I heard this depiction of Somalis as “war lords” again and again. The news media had found a fear it enjoyed: African war lords.

Somalis are a strong people. They walk with their backs straight and eyes level, no matter their station in life. They have faced severe drought, devastating floods, centuries of foreign invasion. And yet they have survived. They are a proud people. They are tall, dark, and very beautiful. Of course they scared the daylights out of modern white men, but there was no need for the fear. Somalis are also among the kindest people I have ever known.

Bringing this duality of “strength” and “kindness” into one story was the real challenge. I opted to center the story on a young woman much like myself, one who knew first hand the intensity of emotions in Somalia. I wanted my readers to be able to relate to Somalis through the eyes of this young woman, so I opted to tell stories about her life in Somalia. Each story speaks to this duality of strength and kindness, even the stories with bullets flying.

Betty: Which character(s) were the hardest to get to know? Why do you think?

MaryAnn: It was very hard to get to know the Somalis themselves. They are a private people. I was intrigued with folk tales and songs, but they were reluctant to share even that with me. I didn’t learn the story of the Goddess Arawello until many years after I returned to the U.S. Somalis had been battered and ridiculed for so long that they held their culture close to their hearts. My being a woman confounded them even further, for they had woefully little contact with foreign women. The emotions they did express were extremely subtle, like they put on a “public face” whenever they saw a foreigner. They all knew what these public faces said, but I had a much harder time deciphering them.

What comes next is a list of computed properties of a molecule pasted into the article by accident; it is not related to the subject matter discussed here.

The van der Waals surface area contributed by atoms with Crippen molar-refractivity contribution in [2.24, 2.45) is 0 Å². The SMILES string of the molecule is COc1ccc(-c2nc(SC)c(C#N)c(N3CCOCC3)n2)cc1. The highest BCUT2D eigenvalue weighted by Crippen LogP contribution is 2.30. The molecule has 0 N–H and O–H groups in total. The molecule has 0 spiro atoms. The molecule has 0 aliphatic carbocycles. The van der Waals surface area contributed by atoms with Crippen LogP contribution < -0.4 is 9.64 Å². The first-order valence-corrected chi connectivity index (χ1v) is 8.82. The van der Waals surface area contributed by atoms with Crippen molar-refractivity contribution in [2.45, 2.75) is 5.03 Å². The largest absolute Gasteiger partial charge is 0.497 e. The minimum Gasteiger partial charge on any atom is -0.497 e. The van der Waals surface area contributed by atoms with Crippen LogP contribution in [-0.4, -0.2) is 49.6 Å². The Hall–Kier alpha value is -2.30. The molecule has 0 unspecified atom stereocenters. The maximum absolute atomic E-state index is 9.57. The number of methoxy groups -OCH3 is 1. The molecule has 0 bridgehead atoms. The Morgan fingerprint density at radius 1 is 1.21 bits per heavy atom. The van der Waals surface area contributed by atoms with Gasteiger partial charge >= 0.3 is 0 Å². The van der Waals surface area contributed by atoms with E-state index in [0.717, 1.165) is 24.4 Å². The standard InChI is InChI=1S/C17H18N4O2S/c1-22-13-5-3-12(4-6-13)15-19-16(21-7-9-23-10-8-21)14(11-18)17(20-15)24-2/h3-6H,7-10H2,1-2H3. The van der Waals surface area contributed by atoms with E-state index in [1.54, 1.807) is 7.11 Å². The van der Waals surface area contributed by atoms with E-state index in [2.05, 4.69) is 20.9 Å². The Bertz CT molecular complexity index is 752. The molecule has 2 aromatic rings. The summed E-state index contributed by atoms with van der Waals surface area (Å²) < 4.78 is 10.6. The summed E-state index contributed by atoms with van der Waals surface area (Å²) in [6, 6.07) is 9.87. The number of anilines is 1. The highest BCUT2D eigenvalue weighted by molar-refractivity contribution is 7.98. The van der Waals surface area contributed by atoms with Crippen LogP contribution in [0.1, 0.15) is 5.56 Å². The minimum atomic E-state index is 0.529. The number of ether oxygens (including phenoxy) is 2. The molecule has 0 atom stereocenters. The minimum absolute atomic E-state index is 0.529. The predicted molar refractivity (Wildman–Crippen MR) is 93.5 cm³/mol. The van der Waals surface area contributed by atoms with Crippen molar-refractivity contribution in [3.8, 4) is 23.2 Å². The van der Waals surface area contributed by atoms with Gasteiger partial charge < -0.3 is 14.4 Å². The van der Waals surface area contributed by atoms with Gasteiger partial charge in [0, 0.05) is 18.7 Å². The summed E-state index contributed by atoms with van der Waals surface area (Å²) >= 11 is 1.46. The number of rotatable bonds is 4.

And since I was writing about real experiences, I often included real people, especially real foreigners and real Peace Corps volunteers. The more I could “invent” a character, the easier it was to write about that character. Friends are hard to put into a story. I didn’t want my friends’ warts to dominate a story. I knew that we had all had our challenges in Somalia. But I wanted it to be real. It was a constant balancing act.

Betty: What kind of research did you need to do to write this story?

MaryAnn: Fortunately, I didn’t have to do a lot of research. A lot of research simply would not have been possible; it had never been written. I was there, I knew most of it. But other Somali Peace Corps Volunteers were a huge help with details, like I had forgotten about the glorious pink bougainvillea on the government buildings. And one volunteer told me the story of his cat, which I had to include.